This capital, entrusted to individuals and to finance, is the shared inheritance of humanity and represents the accumulated creation of value through our forebears’ work, thrift, creative differentiation, investments, and marshalling of the earth’s given abundance. John Paul II, Laborem Exercens, sec. 13 & 4, accessed November 2, 2022, https://www.vatican.va/content/john-paul-ii/en/encyclicals/documents/hf_jp-ii_enc_14091981_laborem-exercens.html. John Paul II writes of humanity’s two inheritances as nature and the work of those gone before us. Work certainly includes the resultant accumulated capital, but capital is listed separately here for heuristic purposes. Speaking of capital as an inheritance reminds us that it is ultimately from God, being rooted in the creative powers given to human beings, God’s sustaining power, and the resources and sufficient fecundity of the earth God placed under the care of humanity.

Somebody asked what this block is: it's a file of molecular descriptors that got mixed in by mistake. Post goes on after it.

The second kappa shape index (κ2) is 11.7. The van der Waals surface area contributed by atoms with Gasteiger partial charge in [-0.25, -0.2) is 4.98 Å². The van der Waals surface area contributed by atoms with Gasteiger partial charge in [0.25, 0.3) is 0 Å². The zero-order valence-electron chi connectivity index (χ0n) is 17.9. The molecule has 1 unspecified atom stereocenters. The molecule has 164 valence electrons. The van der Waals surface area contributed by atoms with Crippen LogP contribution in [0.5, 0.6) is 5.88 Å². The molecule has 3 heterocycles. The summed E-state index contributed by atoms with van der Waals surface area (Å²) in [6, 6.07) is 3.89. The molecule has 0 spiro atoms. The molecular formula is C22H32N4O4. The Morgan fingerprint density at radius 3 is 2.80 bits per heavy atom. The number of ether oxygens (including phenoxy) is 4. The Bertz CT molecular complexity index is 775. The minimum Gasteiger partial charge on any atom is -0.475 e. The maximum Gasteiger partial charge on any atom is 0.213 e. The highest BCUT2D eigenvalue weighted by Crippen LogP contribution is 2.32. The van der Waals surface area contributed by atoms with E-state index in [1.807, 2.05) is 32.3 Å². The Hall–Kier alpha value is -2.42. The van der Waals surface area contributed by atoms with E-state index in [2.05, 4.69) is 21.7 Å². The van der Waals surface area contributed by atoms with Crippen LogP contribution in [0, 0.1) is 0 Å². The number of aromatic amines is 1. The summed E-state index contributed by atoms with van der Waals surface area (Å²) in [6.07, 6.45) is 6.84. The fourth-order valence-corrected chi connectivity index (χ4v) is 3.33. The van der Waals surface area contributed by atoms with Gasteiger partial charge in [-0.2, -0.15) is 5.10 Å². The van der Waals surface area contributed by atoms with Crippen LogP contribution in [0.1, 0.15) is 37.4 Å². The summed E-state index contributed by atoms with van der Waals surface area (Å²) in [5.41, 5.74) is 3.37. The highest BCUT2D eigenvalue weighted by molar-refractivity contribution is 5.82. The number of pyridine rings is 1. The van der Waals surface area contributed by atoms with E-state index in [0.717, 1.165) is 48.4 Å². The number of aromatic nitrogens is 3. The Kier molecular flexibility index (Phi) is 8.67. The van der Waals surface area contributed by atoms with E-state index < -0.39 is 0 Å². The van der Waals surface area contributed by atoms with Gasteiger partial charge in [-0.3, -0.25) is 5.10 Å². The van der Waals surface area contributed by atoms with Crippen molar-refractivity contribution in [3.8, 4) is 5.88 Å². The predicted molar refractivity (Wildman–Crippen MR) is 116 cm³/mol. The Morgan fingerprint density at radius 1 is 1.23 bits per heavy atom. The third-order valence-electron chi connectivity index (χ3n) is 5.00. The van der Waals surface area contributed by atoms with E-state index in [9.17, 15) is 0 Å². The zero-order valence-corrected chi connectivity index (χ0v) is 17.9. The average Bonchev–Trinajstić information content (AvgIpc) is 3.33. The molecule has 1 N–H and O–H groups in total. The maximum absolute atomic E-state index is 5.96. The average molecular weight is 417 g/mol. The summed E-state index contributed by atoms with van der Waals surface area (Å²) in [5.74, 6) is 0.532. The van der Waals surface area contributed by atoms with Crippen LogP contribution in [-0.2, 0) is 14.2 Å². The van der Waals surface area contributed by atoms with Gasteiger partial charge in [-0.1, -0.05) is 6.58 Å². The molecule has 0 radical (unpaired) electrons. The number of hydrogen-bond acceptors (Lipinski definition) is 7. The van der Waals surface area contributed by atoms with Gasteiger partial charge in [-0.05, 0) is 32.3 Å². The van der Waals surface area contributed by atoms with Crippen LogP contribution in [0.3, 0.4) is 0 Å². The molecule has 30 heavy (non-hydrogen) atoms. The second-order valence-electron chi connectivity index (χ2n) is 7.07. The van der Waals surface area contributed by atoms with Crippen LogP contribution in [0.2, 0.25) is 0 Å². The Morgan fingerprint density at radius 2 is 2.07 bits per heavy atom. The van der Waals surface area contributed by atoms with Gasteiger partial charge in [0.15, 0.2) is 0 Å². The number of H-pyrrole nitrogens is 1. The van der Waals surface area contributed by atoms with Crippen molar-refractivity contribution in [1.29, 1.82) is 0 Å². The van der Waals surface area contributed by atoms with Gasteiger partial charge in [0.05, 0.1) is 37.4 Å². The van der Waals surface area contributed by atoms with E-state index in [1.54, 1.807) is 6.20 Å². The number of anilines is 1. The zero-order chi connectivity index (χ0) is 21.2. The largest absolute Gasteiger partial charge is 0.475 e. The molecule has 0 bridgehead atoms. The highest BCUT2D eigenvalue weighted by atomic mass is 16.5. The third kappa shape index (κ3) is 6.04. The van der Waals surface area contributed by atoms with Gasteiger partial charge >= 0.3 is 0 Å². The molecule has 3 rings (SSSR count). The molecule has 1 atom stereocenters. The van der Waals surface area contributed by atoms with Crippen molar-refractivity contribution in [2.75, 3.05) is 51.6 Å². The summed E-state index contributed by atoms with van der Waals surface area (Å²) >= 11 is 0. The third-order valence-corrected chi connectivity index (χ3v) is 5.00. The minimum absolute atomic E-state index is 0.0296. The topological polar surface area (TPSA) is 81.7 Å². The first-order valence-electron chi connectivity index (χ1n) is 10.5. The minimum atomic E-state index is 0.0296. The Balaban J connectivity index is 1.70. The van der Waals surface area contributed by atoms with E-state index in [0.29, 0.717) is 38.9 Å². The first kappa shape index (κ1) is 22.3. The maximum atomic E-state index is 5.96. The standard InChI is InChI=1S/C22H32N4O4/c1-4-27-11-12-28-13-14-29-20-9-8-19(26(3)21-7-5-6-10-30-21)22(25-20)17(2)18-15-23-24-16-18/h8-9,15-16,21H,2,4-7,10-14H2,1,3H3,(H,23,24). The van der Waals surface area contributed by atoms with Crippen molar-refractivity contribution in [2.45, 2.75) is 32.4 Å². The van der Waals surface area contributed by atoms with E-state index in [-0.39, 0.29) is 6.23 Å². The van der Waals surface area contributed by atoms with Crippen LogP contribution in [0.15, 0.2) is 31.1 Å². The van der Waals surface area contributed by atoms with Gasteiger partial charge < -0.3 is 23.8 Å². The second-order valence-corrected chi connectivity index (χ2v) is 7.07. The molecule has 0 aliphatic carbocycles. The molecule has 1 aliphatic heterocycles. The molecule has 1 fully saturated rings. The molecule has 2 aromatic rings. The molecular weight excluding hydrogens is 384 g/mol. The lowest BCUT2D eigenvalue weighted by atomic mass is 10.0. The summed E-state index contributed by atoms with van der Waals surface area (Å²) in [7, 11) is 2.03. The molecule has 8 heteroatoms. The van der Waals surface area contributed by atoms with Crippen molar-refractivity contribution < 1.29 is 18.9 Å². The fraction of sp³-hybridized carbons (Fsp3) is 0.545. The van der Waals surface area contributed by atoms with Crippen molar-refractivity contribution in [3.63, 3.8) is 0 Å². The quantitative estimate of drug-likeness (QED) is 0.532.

This stewardship of finance involves allocation of capital to the best and highest uses, those investments that will best further societal flourishing and justice. These investments should support the engagement and unfolding of human giftedness and capacities and the maintenance and real economic growth of the capital invested.Why is “maintenance and real economic return” a moral good? Two points help us here. First, Cosden posits that work has three aspects, including: (a) instrumental —a means to an end: the provision of food, generation of wealth—(b) relational—service to others and to society, development and expression of one’s self—and (c) ontological—work being built into reality by the God who works and invites humans into this work (A Theology of Work, 12-17). Work produces wealth and this wealth is invested, making it, in a sense, an extension or continuation of one’s work made possible by finance (an idea perhaps contained in the phrase “putting money to work” for investment). The instrumental good of investing, then, is a means to an end, the return and preservation of capital. Second, Jeff Van Duzer expands on this instrumental good, writing, “Profit is not important as an end in and of itself. Rather, it becomes the means of attracting sufficient capital to allow the business to do what, from God’s perspective, it is in business to do . . . . Generating profits is critical. ‘No margin, no business.’ Without profit a business dies. . . . [Profit is] the means to service rather than the purpose of the enterprise itself.” Van Duzer writes from the “demand side” of capital, but these thoughts on business and profit can be mapped onto investment and return. Return is a good, but a relative good. It is a means, not an end—a tool, not a god. Jeff Van Duzer, Why Business Matters to God (And What Still Needs to be Fixed) (Downers Grove, Illinois: IVP Academic, 2010), 46. Individual investors are also implicated here as holders of capital, with a key additional challenge for this group being the cultivation of thrift.Thrift is the careful use of money, the avoidance of waste and prioritizing of savings. It runs counter to the consumerism and retail therapy of our time. Excessive spending is a wasteful use of capital. I recommend Peter Heslam’s booklet here: Transforming Capitalism: Entrepreneurship and the Renewal of Thrift, Grove Ethical Studies, no. 156 (Cambridge: Grove Books Limited, 2010).